Death (in LARP)

It may seem strange to non-LARPers that the death of a character in a game can be extremely emotionally affecting. As an entertainment, a friend of mine once ran a one-evening horror LARP two nights in a row, one evening attended by regular LARPers, and another evening by interested work colleagues. The event was in some respects inspired by the murder mystery genre, and there came a point when the players discovered a body hidden in an attic. The LARPers responded with extreme performances of distaste and shock, while the non-LARPers made some indicative remarks over how unfortunate it was and quickly set to ghoulishly examining the body for clues. When some of their own party were in turn murdered, the distinction between the two groups’ behaviour remained evident.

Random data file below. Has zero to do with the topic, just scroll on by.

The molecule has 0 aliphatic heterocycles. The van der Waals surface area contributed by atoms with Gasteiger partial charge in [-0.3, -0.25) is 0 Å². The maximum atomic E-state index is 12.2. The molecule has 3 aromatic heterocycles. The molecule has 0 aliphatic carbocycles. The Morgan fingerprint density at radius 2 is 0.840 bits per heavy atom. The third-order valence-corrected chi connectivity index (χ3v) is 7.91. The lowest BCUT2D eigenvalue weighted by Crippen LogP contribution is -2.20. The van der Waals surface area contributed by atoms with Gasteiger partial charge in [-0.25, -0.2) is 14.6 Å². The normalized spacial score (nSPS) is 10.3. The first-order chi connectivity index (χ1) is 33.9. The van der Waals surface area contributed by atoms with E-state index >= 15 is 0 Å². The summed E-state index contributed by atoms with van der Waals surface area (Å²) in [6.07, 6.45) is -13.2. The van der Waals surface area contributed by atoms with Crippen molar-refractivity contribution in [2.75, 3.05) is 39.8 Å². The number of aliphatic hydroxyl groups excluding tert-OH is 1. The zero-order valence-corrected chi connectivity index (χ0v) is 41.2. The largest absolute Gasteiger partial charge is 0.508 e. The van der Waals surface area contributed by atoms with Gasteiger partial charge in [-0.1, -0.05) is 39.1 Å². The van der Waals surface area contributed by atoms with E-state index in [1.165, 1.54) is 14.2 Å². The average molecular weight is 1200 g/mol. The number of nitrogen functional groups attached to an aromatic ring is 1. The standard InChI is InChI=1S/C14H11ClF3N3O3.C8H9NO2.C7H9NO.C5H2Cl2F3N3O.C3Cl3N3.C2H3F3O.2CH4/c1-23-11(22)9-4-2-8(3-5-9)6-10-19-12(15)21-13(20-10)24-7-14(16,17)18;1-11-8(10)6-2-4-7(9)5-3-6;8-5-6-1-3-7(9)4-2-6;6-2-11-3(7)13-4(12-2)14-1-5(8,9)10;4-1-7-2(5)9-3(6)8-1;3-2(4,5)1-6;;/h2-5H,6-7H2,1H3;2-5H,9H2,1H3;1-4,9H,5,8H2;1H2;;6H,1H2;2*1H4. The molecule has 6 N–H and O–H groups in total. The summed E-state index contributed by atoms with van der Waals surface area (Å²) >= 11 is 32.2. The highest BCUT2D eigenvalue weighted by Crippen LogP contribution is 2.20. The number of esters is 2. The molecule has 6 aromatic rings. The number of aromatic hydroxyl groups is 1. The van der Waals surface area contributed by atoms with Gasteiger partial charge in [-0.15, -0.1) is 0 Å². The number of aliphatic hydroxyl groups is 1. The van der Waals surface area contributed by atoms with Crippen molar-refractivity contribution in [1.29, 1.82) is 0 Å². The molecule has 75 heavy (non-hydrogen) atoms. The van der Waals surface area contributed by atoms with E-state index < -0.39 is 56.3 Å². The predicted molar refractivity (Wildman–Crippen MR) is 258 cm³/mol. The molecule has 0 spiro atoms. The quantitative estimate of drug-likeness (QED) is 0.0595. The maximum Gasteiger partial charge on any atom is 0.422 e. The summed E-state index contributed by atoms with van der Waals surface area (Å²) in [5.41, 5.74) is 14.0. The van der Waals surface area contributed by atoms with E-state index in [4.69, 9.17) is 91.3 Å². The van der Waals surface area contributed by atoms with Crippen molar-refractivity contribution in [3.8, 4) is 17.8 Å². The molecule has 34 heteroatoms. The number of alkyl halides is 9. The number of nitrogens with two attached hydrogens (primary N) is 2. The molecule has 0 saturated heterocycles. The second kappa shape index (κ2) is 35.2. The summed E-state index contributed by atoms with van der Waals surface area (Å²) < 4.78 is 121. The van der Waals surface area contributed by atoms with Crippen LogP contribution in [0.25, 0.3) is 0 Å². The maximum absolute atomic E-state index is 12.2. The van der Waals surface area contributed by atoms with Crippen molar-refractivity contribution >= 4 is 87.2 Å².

In such a short timespan, it is hardly to be expected that either group would develop a genuinely strong connection to their character. Equally, the non-LARPer contingent in this case were less involved in the initial development of their character’s history and background. Furthermore, these characters were played for no more than an evening. In fantasy LARP, however, some players perform the same characters for over a decade. Even more than actors in a long running West End/ Broadway production, these performers become closely entwined with their performed alter ego. The ‘part’ is written by them, for them. They costume the character, develop their history, respond independently to life events. And if actors feel a sense of loss at the end of a long run of performances, LARPers too may have an emotional response to an end where the character can no longer be played.